Tech Transfer Spotlights

Soar Technology

The idea of machines endowed with human-like intelligence has been around for decades, but the concept is reaching new heights, literally, through the work of UM Professor of Engineering John Laird and his USC colleague Paul Rosenbloom. As students at Carnegie Mellon, the two engineers developed an early version of Soar, a computer language for modeling a full range of human mental processes. In the 1990s, the technology attracted sizable Department of Defense (DOD) research grants, many of which were channeled to the UM Artificial Intelligence (AI) Lab, where Laird served as director.

It was this government funding that enabled Laird, Rosenbloom, and a team of UM and USC engineering researchers to develop TacAirSoar, an agent-based simulation system. According to Soar Technology CEO James Rosbe, "TacAirSoar 'agents' are synthetic pilots that fly aircraft in simulations at the same level of skill as an expert human pilot, making human-like decisions on maneuvers, and communicating and reacting to changing events--adaptively and intelligently."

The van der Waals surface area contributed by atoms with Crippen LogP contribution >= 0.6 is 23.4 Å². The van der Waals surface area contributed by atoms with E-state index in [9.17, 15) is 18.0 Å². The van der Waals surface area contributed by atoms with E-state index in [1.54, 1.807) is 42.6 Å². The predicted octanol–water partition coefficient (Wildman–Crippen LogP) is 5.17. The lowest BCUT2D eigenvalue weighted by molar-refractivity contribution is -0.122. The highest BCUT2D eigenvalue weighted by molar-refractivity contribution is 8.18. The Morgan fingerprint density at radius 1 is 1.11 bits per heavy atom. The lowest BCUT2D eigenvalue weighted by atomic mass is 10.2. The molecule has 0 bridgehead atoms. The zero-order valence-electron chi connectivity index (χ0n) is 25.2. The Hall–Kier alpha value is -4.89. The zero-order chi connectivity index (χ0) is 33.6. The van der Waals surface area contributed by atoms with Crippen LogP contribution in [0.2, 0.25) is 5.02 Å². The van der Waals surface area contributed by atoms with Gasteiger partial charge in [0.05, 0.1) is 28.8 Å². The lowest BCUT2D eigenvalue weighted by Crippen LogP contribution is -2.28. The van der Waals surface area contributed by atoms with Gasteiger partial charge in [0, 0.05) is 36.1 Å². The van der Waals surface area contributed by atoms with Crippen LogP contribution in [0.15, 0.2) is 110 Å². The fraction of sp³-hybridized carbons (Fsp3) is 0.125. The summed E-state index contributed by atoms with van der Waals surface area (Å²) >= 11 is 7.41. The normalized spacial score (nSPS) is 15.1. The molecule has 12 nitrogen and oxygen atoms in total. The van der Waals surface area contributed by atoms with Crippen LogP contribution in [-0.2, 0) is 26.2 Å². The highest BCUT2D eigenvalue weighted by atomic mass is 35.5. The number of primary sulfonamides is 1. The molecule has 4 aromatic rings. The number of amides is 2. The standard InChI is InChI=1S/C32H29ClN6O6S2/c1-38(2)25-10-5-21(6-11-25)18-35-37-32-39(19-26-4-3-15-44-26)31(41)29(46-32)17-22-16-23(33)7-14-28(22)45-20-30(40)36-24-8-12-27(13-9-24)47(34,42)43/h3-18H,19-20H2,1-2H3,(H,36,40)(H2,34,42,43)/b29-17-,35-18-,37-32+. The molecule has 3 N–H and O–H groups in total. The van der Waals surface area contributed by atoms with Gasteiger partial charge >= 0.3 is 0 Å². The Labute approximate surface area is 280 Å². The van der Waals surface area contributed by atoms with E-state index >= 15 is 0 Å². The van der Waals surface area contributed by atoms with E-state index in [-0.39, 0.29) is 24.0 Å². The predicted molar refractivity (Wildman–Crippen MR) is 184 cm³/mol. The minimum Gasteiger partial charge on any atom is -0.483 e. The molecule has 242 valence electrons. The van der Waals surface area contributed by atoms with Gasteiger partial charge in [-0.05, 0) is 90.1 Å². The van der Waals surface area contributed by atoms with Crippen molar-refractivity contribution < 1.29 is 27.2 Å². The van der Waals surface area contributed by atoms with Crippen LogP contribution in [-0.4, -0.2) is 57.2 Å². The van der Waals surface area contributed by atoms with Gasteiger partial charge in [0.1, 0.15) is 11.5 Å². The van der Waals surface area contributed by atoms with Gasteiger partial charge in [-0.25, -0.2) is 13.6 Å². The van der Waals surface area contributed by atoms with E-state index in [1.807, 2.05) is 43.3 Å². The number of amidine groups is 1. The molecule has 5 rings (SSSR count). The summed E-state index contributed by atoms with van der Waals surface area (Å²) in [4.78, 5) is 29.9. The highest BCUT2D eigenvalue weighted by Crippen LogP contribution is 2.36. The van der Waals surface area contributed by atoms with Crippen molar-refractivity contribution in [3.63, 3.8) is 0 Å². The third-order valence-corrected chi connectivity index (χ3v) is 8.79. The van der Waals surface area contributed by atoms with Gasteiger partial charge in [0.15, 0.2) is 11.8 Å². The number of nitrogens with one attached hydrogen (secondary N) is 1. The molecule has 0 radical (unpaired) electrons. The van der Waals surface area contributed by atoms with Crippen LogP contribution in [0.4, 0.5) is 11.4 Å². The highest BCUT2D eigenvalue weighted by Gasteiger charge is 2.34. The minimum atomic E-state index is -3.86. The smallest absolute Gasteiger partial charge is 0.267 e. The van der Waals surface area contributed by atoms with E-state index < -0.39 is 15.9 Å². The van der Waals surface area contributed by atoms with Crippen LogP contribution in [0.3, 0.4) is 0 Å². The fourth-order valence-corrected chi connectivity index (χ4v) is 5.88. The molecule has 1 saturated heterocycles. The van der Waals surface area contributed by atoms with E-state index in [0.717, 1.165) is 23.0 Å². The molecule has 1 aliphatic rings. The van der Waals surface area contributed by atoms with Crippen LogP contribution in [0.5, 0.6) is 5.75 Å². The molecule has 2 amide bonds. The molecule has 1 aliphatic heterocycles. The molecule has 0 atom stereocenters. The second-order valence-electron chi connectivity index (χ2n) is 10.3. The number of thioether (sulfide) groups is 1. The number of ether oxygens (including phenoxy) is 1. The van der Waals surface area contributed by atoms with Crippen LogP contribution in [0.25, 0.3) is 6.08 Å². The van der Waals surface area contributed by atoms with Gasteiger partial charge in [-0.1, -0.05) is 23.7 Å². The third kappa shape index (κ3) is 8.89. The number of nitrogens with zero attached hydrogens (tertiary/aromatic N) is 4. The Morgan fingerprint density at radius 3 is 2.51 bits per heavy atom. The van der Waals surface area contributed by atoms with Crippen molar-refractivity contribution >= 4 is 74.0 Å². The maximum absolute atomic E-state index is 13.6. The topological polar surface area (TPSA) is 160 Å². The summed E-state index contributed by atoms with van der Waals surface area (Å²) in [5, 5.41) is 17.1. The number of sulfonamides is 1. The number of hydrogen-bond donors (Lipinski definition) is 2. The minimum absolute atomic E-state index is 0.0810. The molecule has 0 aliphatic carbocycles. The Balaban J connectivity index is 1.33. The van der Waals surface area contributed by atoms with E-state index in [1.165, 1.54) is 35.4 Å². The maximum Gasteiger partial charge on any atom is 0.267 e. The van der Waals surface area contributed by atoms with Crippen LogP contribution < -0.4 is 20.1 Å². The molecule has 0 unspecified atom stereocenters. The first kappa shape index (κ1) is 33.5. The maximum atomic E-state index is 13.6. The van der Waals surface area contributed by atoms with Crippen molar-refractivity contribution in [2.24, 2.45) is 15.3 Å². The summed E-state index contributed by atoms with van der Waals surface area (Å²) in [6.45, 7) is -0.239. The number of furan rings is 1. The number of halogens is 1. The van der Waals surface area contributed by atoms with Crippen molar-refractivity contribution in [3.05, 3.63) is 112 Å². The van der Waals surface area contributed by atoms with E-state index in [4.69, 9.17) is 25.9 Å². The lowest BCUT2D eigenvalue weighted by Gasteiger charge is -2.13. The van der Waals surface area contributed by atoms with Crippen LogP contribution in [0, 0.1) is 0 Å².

Soar Technology was established in 1998 to support and expand DOD applications of intelligent autonomous agent technology beyond what was possible within the University. Because of the terms of its unique government research funding, Soar Technology did not require a formal license for the DOD market. Even so, Tech Transfer assisted in a variety of ways: coaching the founders before and after start-up, providing an MBA student intern to conduct market research, and facilitating license negotiations.

Now, however, the company is beginning to broaden its focus to address non-DOD markets and, in 2003, became an official UM start-up, having licensed TacAirSoar and two other technologies from the UM AI Lab (EPIC and GLEAN, developed by Professor David Kieras). Rosbe notes that, with the technology access afforded by the UM license, the company plans to diversify into intelligent agent applications in medical research, health care and logistics.

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